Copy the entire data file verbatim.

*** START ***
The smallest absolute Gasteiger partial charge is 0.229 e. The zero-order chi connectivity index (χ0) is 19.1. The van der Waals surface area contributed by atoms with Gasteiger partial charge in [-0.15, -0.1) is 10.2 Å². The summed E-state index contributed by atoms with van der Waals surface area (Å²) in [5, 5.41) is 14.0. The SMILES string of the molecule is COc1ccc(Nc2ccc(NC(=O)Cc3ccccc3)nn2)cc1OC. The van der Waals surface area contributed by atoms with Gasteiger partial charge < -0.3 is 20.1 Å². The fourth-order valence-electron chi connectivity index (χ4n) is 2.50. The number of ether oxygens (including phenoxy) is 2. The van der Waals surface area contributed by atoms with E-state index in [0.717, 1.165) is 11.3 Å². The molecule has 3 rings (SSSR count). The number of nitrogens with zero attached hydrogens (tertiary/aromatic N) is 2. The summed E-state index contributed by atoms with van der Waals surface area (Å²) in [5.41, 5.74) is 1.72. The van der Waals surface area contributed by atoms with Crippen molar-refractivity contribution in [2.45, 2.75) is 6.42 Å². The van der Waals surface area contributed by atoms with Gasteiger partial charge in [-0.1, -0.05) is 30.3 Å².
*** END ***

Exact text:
The smallest absolute Gasteiger partial charge is 0.229 e. The zero-order chi connectivity index (χ0) is 19.1. The van der Waals surface area contributed by atoms with Gasteiger partial charge in [-0.15, -0.1) is 10.2 Å². The summed E-state index contributed by atoms with van der Waals surface area (Å²) in [5, 5.41) is 14.0. The SMILES string of the molecule is COc1ccc(Nc2ccc(NC(=O)Cc3ccccc3)nn2)cc1OC. The van der Waals surface area contributed by atoms with Gasteiger partial charge < -0.3 is 20.1 Å². The fourth-order valence-electron chi connectivity index (χ4n) is 2.50. The number of ether oxygens (including phenoxy) is 2. The van der Waals surface area contributed by atoms with E-state index in [0.717, 1.165) is 11.3 Å². The molecule has 3 rings (SSSR count). The number of nitrogens with zero attached hydrogens (tertiary/aromatic N) is 2. The summed E-state index contributed by atoms with van der Waals surface area (Å²) in [5.41, 5.74) is 1.72. The van der Waals surface area contributed by atoms with Crippen molar-refractivity contribution in [2.45, 2.75) is 6.42 Å². The van der Waals surface area contributed by atoms with Gasteiger partial charge in [-0.1, -0.05) is 30.3 Å².